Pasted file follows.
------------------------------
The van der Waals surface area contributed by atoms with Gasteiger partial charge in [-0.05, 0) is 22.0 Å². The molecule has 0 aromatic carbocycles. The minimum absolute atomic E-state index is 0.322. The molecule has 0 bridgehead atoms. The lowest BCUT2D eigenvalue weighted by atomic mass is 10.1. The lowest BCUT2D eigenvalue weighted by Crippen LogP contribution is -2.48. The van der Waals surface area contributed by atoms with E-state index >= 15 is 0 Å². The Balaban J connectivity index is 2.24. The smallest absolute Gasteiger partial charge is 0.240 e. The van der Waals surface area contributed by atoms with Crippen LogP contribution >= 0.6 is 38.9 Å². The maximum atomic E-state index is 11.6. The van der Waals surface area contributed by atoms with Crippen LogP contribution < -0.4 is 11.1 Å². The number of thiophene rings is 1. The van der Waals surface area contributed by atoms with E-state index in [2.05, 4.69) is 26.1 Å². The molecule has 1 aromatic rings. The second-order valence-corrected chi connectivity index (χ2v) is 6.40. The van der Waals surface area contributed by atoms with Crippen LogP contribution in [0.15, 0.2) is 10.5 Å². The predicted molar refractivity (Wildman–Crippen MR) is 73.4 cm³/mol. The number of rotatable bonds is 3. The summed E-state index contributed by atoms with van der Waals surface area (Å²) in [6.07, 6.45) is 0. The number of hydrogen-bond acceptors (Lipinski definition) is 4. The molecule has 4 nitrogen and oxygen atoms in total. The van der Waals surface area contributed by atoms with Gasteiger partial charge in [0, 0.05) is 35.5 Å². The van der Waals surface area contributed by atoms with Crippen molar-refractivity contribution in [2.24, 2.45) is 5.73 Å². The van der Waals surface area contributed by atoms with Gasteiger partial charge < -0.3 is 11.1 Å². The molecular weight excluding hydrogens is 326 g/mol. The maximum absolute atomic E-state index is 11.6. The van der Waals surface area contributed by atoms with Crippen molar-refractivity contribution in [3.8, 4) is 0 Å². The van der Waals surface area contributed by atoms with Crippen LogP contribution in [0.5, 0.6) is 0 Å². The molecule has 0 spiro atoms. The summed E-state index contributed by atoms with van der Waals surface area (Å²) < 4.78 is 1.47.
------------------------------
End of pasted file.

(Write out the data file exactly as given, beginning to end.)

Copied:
The van der Waals surface area contributed by atoms with Gasteiger partial charge in [-0.05, 0) is 22.0 Å². The molecule has 0 aromatic carbocycles. The minimum absolute atomic E-state index is 0.322. The molecule has 0 bridgehead atoms. The lowest BCUT2D eigenvalue weighted by atomic mass is 10.1. The lowest BCUT2D eigenvalue weighted by Crippen LogP contribution is -2.48. The van der Waals surface area contributed by atoms with E-state index >= 15 is 0 Å². The Balaban J connectivity index is 2.24. The smallest absolute Gasteiger partial charge is 0.240 e. The van der Waals surface area contributed by atoms with Crippen LogP contribution >= 0.6 is 38.9 Å². The maximum atomic E-state index is 11.6. The van der Waals surface area contributed by atoms with Crippen LogP contribution < -0.4 is 11.1 Å². The number of thiophene rings is 1. The van der Waals surface area contributed by atoms with E-state index in [2.05, 4.69) is 26.1 Å². The molecule has 1 aromatic rings. The second-order valence-corrected chi connectivity index (χ2v) is 6.40. The van der Waals surface area contributed by atoms with Crippen LogP contribution in [0.15, 0.2) is 10.5 Å². The predicted molar refractivity (Wildman–Crippen MR) is 73.4 cm³/mol. The number of rotatable bonds is 3. The summed E-state index contributed by atoms with van der Waals surface area (Å²) in [6.07, 6.45) is 0. The number of hydrogen-bond acceptors (Lipinski definition) is 4. The molecule has 4 nitrogen and oxygen atoms in total. The van der Waals surface area contributed by atoms with Gasteiger partial charge in [0, 0.05) is 35.5 Å². The van der Waals surface area contributed by atoms with Crippen molar-refractivity contribution in [2.24, 2.45) is 5.73 Å². The van der Waals surface area contributed by atoms with Gasteiger partial charge < -0.3 is 11.1 Å². The molecular weight excluding hydrogens is 326 g/mol. The maximum absolute atomic E-state index is 11.6. The van der Waals surface area contributed by atoms with Crippen molar-refractivity contribution in [3.8, 4) is 0 Å². The van der Waals surface area contributed by atoms with Crippen LogP contribution in [0.5, 0.6) is 0 Å². The molecule has 0 spiro atoms. The summed E-state index contributed by atoms with van der Waals surface area (Å²) < 4.78 is 1.47.